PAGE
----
CHARLOTTE, N.C. — By rule, NFL halftimes are just 13 minutes long, but in Sunday’s win over the Carolina Panthers, the Pittsburgh Steelers defense found a significant loophole.
The Steelers defenders trotted back out of the locker room and onto the playing surface at Bank of America Stadium in time for the second-half kickoff from Panthers kicker Eddy Piniero.
But after that, they got another 13-minute break, as the Steelers offense went one of the longest drives in recent NFL history. The Steelers offense took that opening kickoff and, after a penalty, started deep in their territory. A record 21 plays and 106 yards of offense later, the Steelers scored on a 1-yard Mitch Trubisky sneak.
When the defense finally got onto the field, the scoreboard clock said just 3:17 to play in the third quarter. The Panthers ran five plays before the break. They probably wished they would have spent some extra time in the locker room.
“We had to make sure we stayed warm,” T.J. Watt said. “It was great.”
“That drive was amazing,” Alex Highsmith said. “21 plays? That’s the longest drive I’ve ever seen, like witnessed with my own two eyes. I don’t think I’ve ever seen one that long. We were just on the sideline like ‘tick, tick, tick, tick,’ just let the clock keep ticking. Shout out to the offense for that drive and setting the second half out that way. That gave us a lot of momentum.”
It wasn’t that long ago that the dominant storyline surrounding the Pittsburgh Steelers defense was that the offense wasn’t doing enough to keep them off the field. In the season opener against the Cincinnati Bengals, the Steelers defense was on the field for 100 plays against and it felt like throughout the first half of the season, the Pittsburgh D was getting worn down as the game went on.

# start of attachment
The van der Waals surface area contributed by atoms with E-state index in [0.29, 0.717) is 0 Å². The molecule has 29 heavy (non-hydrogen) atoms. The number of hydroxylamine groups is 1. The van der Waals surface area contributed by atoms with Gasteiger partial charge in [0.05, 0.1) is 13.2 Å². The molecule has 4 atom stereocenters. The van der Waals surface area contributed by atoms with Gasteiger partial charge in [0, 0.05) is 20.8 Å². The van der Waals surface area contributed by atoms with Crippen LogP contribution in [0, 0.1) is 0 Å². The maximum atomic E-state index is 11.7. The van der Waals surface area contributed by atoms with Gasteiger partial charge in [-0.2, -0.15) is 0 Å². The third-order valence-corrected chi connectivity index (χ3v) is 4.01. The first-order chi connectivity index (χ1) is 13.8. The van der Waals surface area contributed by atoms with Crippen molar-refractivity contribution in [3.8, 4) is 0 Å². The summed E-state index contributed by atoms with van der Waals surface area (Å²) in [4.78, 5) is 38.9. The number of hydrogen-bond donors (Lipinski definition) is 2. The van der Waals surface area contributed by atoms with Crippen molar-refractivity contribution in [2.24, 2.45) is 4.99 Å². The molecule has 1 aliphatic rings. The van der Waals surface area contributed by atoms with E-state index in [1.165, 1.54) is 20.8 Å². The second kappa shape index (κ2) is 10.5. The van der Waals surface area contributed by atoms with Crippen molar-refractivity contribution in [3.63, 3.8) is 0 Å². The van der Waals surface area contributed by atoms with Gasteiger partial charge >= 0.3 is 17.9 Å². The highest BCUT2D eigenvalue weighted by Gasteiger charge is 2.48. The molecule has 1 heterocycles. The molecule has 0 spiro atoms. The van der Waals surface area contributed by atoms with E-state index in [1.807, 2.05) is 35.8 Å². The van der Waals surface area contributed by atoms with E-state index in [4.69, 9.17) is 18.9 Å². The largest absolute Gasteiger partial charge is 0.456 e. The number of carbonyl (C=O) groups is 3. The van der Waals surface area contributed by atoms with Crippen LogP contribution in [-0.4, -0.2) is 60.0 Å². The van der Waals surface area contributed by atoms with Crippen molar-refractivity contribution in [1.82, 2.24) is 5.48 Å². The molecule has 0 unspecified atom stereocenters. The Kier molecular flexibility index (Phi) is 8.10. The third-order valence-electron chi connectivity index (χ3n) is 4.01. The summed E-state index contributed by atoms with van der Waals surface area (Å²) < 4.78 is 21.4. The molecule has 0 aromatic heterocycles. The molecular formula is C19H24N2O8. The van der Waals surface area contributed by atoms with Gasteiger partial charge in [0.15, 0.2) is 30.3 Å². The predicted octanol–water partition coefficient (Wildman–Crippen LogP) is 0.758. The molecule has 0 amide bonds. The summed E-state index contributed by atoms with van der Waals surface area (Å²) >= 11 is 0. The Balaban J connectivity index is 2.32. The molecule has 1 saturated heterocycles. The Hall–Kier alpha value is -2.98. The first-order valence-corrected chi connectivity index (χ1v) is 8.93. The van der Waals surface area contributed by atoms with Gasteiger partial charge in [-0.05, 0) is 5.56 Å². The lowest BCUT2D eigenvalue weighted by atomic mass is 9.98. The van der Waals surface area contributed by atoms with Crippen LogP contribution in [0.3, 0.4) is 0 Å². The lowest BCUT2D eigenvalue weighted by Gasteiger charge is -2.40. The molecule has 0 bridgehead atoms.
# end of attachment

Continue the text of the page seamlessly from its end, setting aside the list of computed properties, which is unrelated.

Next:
“That was crazy,” defensive tackle Tyson Alualu said. “To look up and see a little over three minutes left, it just says a lot about the fight they have on that side and how they’re playing. That’s crazy. That definitely helps us.”
“You couldn’t ask for a bigger drive,” captain Cam Heyward said. “Taking so much time off the clock … That’s the kind of defense you want — on the sideline.”
After their early struggles, the Steelers offense has really turned things around in the time of possession game. They were averaging 30:37 per game entering Sunday’s contest and moved that up by recording 32:55 with the ball in Charlotte. They had been eighth in the league and will likely move up after this week’s statistics are tabulated.
The Steelers defense still has things to clean up even after wrecking the Carolina run game on Sunday, but them having to do it while dealing with a time of possession burden seems to be a thing of the past.